Morgan High School in Arcardia is a co-educational school named after Leonard Ray Morgan, the first Permanent Secretary for Education in the then Federation of Rhodesia & Nyasaland. This year, the Morgan High School headgirl is Moreblessing Mangwiro, while the headboy is Edgar Chimhaka. Harare News had a chat with them and here is what they had to say.
What makes a good leader?
Edgar: A good leader is the one who appreciates his or her community, leads by example, and strives hard to make it a better place.
Moreblessing: To be a good leader you should have courage, be transparent, have self-confidence, and always be a role model who shows the way.
How do you deal with conflict between students?
Edgar: At the moment the relationship between both sexes is good. The most common form of bullying is verbal abuse, and as a leader I offer counselling to the aggrieved parties. Usually they make amends, but if this fails, further steps like punishment or reporting to the school authorities is the last resort.
What is your take on romantic relationships between students?
Moreblessing: The school doesn’t tolerate that. Students being young may be tempted by peer pressure and bad parenting, but as a leader, I communicate with other girls so that they value their studies. Counselling is vital because we come from different backgrounds – others come from abusive families. In 2013, two students were expelled from school as a result of this.
Have you encountered drug abuse? How do you deal with it?
Edgar: As a leader no, I have not encountered it. But we had a case in 2011 where some form ones started acting funny in class, and were caught with bronco (bronclear cough syrup). Their parents were called. The students were punished and the supplier was expelled from school. One of them suffered headaches after consuming the drug. The school doesn’t condone that. In fact, the matter was reported to the police.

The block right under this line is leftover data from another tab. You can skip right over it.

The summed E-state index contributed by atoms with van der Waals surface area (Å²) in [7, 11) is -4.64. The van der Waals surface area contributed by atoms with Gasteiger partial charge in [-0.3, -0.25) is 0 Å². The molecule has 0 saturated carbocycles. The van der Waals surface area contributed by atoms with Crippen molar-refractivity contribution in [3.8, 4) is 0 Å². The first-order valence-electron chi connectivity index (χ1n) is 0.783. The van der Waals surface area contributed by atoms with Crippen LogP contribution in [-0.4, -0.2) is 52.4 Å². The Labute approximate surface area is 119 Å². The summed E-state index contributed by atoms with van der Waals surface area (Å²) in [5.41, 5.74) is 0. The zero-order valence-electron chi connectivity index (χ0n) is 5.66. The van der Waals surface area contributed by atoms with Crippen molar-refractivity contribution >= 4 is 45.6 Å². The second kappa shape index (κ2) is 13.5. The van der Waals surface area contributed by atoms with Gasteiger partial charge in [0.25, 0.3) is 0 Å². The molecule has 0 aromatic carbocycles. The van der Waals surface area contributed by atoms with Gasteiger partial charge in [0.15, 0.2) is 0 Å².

What do you think about child marriage?
Moreblessing: That is a bad practice. Every child should be treated with respect, given a chance to grow and make their own choices. In border areas it is very common. Some are driven by poverty, others because of monstrous traditional and religious beliefs. Parents should be educated about the dangers of this practice. It kills children’s future, especially the girl-child. Last year, I was in junior parliament and we lobbied against it.
How do you deal with students who bunk lessons or sports?
Edgar: I always give advice to students to value their education, telling them how their parents are struggling in these hard times to get them educated. Things are tough and you cannot afford to squander the chance of being able to go to school. As for sports, it is compulsory and during that period, the gate is locked so that no one can bunk.
What subjects are you doing and what will you do when you finish?
Edgar: I am studying Economics, Business studies, and Geography, after school I want to be an entrepreneur.
Moreblessing: I am doing Divinity, History and Literature, and after school I want to be a lawyer. I also have a passion for tourism and hospitality.
How can students make Harare a better city?
Moreblessing: Conduct inter-schools clean-ups as well as educating people about good hygiene, and the importance of a clean environment. ZESA must play its role so that trees are not cut down because of lack of energy.